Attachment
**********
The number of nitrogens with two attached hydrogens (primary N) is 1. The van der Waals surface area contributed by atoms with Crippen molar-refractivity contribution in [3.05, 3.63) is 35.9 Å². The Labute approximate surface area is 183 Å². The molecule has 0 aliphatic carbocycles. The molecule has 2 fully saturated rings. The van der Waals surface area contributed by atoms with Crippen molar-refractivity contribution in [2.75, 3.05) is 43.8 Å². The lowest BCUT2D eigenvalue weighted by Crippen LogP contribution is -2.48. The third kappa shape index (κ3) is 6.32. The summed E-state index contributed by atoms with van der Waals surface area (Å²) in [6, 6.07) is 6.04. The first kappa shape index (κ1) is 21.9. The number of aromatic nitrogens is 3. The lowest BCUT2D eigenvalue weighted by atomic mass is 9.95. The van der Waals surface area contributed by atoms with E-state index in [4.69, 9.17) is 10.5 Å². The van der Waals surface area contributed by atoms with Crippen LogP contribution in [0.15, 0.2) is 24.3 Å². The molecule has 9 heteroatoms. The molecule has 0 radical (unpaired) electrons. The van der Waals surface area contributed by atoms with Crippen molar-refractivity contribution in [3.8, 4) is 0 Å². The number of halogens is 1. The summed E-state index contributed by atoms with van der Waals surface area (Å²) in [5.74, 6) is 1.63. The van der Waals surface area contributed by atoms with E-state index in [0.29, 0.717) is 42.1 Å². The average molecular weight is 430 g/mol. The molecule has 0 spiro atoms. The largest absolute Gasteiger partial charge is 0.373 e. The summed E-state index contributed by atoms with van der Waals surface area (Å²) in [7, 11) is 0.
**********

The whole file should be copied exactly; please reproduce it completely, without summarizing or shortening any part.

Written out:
The number of nitrogens with two attached hydrogens (primary N) is 1. The van der Waals surface area contributed by atoms with Crippen molar-refractivity contribution in [3.05, 3.63) is 35.9 Å². The Labute approximate surface area is 183 Å². The molecule has 0 aliphatic carbocycles. The molecule has 2 fully saturated rings. The van der Waals surface area contributed by atoms with Crippen molar-refractivity contribution in [2.75, 3.05) is 43.8 Å². The lowest BCUT2D eigenvalue weighted by Crippen LogP contribution is -2.48. The third kappa shape index (κ3) is 6.32. The summed E-state index contributed by atoms with van der Waals surface area (Å²) in [6, 6.07) is 6.04. The first kappa shape index (κ1) is 21.9. The number of aromatic nitrogens is 3. The lowest BCUT2D eigenvalue weighted by atomic mass is 9.95. The van der Waals surface area contributed by atoms with E-state index in [4.69, 9.17) is 10.5 Å². The van der Waals surface area contributed by atoms with Crippen LogP contribution in [0.15, 0.2) is 24.3 Å². The molecule has 9 heteroatoms. The molecule has 0 radical (unpaired) electrons. The van der Waals surface area contributed by atoms with Crippen molar-refractivity contribution in [3.8, 4) is 0 Å². The number of halogens is 1. The summed E-state index contributed by atoms with van der Waals surface area (Å²) in [5.74, 6) is 1.63. The van der Waals surface area contributed by atoms with E-state index in [0.29, 0.717) is 42.1 Å². The average molecular weight is 430 g/mol. The molecule has 0 spiro atoms. The largest absolute Gasteiger partial charge is 0.373 e. The summed E-state index contributed by atoms with van der Waals surface area (Å²) in [7, 11) is 0.